Facebook (FB) - Get Report is proving that tech wreck theory is wrong.

"It also bust the whole theory that tech is dead," said Jim Cramer of TheStreet, adding that the social media giant has nicely tackled the solution to mobile.

Facebook is now generating more money on mobile than on desktop -- an unusual feat for an Internet company -- Cramer added.

Menlo Park, Calif.-based Facebook reported first-quarter earnings on Wednesday after the markets closed. It posted $5.38 billion in revenue during the first quarter ending March 31, up 52% from $3.5 billion in the revenue it generated over the corresponding period last year. Earnings per share came in at 77 cents, compared to 42 cents the prior year.

For the first quarter, Wall Street was expecting Facebook to deliver revenue of $5.25 billion and EPS of 62 cents.

Among the main drivers for Facebook was its stellar growth in advertising revenue. Advertising revenue, which grew nearly 60% year-over-year to $5.2 billion with mobile advertising revenue representing about 82% of all advertising revenue for the quarter.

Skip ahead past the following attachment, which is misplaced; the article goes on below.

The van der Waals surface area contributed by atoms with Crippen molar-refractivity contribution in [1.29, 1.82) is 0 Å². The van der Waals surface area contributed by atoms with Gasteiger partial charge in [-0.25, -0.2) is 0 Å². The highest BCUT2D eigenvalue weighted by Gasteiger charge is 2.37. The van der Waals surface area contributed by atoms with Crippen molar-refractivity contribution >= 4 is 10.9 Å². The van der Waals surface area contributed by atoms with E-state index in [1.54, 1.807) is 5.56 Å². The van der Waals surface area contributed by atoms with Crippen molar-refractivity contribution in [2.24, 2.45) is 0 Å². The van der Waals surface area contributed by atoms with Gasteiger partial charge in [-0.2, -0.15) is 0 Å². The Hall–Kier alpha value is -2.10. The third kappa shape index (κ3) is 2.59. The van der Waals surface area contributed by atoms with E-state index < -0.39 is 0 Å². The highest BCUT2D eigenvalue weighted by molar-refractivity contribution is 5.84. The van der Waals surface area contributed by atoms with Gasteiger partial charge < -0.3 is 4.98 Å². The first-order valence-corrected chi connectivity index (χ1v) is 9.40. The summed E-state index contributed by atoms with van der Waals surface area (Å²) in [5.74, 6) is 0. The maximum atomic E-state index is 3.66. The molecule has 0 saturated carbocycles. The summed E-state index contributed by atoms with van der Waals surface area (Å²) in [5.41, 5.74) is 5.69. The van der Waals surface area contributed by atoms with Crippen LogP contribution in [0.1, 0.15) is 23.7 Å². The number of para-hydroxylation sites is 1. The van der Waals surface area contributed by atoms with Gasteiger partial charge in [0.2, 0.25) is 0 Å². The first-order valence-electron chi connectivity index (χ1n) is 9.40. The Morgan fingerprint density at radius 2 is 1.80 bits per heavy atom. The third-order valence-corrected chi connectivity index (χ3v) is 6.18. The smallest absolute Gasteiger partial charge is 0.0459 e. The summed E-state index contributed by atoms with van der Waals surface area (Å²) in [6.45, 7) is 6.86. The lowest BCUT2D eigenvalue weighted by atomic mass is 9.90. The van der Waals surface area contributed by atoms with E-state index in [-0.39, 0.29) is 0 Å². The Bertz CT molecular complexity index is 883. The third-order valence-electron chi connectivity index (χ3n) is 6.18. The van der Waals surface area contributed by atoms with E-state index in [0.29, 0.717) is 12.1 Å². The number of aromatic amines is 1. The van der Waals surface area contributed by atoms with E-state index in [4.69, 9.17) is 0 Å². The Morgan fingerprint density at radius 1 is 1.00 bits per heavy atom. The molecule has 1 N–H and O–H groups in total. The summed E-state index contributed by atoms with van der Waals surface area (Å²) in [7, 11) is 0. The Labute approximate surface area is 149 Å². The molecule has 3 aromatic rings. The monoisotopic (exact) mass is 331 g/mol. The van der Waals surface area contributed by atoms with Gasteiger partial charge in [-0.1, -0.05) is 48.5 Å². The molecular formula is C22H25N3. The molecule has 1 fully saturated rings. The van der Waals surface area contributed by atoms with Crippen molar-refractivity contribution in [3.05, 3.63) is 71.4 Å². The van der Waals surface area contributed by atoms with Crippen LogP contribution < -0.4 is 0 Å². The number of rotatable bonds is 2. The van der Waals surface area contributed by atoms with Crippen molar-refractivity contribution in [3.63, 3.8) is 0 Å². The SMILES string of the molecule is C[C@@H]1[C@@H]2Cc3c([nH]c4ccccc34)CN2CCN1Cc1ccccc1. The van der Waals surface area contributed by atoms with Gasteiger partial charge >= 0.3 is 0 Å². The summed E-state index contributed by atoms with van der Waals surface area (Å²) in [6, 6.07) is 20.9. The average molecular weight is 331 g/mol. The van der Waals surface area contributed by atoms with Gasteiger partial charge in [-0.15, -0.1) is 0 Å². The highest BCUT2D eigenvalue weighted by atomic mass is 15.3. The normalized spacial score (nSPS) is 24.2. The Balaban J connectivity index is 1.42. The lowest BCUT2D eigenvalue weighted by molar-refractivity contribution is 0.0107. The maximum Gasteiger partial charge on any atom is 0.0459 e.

Facebook hinted at more aggressive investments in its core ecosystems during a call with investors, with founder and CEO Mark Zuckerberg asserting that he sees more bold moves ahead of the company.

Shares of Facebook are flying 8% mid-day Thursday to $117.50 a piece.

"New ad product innovation continues at a steady pace ... focused on a post-click, fast-loading mobile experience that is functionally the ad equivalent of an Instant Article," wrote BMO Capital Markets analyst Dan Salmon in a Wednesday note. "We believe the key upside opportunity is to commence partnerships on Messenger, which are picking up."

"We continue to be positively inclined on the shares and see them as a core holding, but we also wee potential risk to profit estimates in out years if content investment must accelerate to support ad revenue growth, thus diluting margins," Salmon further added.

Separately, Facebook also announced Wednesday that the board has agreed to create a new class of nonvoting stock, or Class C capital stock. If the proposal is approved, the company will issue two shares of Class C as a one-time stock dividend for each share of Class A and Class B common stock.

The internet company said the proposal, which will be subject to approval at the 2016 annual shareholder meeting on June 20, will create a capital structure that will enable Zuckerberg to "remain in an active leadership role at Facebook."